Caitlin Flynn
October 17, 2016 5:45 pm

Women in the workforce face a variety of obstacles — from the persistent wage gap to being interrupted more often than our male colleagues during meetings, it’s understandable why many women feel undervalued at work.

I hate to be the bearer of bad news, but the results of a new study reveal another frustrating fact — men are twice as likely as women to receive outstanding letters of recommendation. However, the reason is way more complicated than blatant sexism.

The study shows that, due to unconscious gender bias, even scientists fall into the damaging trap of unintentionally undermining women in recommendation letters.

Men and women receive an equal number of “doubtful” letters from their employers, which shows that intentional sexism isn’t the real problem. Instead, it’s the positive adjectives that are used to describe men versus women.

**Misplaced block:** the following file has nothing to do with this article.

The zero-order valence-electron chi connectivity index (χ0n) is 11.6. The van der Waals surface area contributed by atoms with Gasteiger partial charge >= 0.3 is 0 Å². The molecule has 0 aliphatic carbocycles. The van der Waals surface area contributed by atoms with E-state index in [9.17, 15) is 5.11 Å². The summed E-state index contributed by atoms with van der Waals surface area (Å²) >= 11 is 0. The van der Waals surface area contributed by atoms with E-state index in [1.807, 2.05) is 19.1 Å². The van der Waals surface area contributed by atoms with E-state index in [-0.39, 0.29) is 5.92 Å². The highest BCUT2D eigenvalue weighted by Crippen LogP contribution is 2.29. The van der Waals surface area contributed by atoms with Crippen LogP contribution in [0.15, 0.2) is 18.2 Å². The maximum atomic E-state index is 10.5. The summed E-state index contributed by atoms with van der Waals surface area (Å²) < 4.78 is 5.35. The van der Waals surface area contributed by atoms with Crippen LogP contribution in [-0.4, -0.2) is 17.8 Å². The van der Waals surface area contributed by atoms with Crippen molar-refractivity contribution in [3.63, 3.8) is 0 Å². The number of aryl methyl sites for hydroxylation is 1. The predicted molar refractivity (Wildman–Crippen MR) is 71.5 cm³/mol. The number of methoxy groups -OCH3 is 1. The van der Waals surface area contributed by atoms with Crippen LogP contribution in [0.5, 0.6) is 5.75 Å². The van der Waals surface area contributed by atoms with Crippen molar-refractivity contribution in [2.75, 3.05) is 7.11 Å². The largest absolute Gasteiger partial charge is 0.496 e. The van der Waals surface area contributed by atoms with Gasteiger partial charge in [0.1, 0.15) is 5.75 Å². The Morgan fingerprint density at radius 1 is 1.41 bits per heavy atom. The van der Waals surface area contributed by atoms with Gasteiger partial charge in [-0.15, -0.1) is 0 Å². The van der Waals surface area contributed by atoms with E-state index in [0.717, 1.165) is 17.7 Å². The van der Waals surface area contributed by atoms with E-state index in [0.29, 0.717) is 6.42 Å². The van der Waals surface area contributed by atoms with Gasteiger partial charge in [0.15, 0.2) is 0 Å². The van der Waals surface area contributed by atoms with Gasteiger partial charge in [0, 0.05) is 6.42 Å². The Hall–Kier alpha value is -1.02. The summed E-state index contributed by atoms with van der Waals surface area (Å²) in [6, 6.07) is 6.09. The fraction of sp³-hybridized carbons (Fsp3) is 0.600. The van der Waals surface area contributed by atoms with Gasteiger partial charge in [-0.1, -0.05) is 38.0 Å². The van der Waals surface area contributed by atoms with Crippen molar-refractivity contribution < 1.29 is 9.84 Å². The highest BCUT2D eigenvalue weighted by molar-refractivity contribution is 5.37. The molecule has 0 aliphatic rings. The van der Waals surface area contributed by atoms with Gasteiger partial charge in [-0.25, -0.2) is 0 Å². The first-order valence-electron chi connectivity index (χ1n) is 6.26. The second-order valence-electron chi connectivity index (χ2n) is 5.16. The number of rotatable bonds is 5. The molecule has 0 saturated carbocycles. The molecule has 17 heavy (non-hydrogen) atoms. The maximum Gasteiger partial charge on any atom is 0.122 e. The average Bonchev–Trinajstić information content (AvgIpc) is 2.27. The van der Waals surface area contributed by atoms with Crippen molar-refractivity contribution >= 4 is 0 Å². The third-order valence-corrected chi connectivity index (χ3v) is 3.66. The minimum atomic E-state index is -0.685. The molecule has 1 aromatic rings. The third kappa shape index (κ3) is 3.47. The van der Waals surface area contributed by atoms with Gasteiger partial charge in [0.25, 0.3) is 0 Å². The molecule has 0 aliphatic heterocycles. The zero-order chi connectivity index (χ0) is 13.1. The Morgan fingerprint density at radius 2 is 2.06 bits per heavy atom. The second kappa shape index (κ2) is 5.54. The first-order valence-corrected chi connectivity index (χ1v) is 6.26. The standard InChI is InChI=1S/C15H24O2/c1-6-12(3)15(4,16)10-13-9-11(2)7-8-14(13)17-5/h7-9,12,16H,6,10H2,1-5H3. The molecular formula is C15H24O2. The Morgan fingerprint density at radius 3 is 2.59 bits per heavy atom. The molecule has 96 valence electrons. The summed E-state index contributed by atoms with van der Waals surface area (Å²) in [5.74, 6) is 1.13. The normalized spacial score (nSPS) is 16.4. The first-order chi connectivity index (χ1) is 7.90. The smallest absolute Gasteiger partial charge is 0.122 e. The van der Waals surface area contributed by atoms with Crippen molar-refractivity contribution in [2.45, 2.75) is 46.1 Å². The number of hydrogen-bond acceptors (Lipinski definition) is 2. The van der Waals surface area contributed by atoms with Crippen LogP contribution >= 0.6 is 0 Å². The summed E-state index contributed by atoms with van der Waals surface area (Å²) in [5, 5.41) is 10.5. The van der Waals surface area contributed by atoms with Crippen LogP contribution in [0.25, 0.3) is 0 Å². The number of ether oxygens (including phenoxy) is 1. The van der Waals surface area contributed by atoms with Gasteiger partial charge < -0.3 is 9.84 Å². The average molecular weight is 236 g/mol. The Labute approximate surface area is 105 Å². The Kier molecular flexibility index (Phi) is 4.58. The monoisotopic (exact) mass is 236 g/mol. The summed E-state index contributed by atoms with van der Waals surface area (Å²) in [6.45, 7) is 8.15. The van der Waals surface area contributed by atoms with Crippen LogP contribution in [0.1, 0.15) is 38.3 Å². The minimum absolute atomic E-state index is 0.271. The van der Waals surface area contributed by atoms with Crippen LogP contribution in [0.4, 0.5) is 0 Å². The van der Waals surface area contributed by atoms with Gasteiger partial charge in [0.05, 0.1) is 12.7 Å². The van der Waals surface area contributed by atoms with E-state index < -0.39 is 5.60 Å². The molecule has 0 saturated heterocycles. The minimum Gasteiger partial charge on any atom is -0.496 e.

The fact that both men and women use similar language in recommendation letters illustrates the depth of implicit gender bias.

The results of this study are both frustrating and discouraging — but companies like Google and Microsoft are working to combat unconscious bias by educating their employees about the issue, Huffington Post reports. They’re even using software that helps hiring managers adjust job listings in order to eliminate phrases that are implicitly biased.

However, the fact that bias can be unconscious makes fixing the problem trickier — most people aren’t aware that they’re perpetuating sexism because they aren’t inherently sexist. But, knowledge is power. As more studies like these emerge, hopefully both men and women will think twice about the positive words we use to describe one another.

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